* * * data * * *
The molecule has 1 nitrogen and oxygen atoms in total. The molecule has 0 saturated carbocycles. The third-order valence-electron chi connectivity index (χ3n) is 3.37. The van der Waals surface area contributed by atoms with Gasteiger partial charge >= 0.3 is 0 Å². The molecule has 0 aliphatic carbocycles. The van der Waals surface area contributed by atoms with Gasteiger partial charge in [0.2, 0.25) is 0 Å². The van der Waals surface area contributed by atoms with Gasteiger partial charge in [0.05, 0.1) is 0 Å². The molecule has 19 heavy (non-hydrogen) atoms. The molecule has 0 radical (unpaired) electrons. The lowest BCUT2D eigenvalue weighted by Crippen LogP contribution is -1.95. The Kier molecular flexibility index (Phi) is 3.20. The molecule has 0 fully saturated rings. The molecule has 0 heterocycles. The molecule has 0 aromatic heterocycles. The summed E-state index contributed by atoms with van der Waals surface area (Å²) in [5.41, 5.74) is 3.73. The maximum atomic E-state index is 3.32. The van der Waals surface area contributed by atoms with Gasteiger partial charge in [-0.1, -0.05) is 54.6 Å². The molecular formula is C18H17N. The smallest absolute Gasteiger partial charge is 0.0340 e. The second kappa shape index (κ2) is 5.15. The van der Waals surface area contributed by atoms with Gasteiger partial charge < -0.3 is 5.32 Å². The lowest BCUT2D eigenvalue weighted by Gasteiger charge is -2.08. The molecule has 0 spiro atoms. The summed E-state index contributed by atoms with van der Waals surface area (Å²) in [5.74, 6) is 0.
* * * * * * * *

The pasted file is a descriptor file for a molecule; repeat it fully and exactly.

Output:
The molecule has 1 nitrogen and oxygen atoms in total. The molecule has 0 saturated carbocycles. The third-order valence-electron chi connectivity index (χ3n) is 3.37. The van der Waals surface area contributed by atoms with Gasteiger partial charge >= 0.3 is 0 Å². The molecule has 0 aliphatic carbocycles. The van der Waals surface area contributed by atoms with Gasteiger partial charge in [0.2, 0.25) is 0 Å². The van der Waals surface area contributed by atoms with Gasteiger partial charge in [0.05, 0.1) is 0 Å². The molecule has 19 heavy (non-hydrogen) atoms. The molecule has 0 radical (unpaired) electrons. The lowest BCUT2D eigenvalue weighted by Crippen LogP contribution is -1.95. The Kier molecular flexibility index (Phi) is 3.20. The molecule has 0 fully saturated rings. The molecule has 0 heterocycles. The molecule has 0 aromatic heterocycles. The summed E-state index contributed by atoms with van der Waals surface area (Å²) in [5.41, 5.74) is 3.73. The maximum atomic E-state index is 3.32. The van der Waals surface area contributed by atoms with Gasteiger partial charge in [-0.1, -0.05) is 54.6 Å². The molecular formula is C18H17N. The smallest absolute Gasteiger partial charge is 0.0340 e. The second kappa shape index (κ2) is 5.15. The van der Waals surface area contributed by atoms with Gasteiger partial charge < -0.3 is 5.32 Å². The lowest BCUT2D eigenvalue weighted by Gasteiger charge is -2.08. The molecule has 0 spiro atoms. The summed E-state index contributed by atoms with van der Waals surface area (Å²) in [5.74, 6) is 0.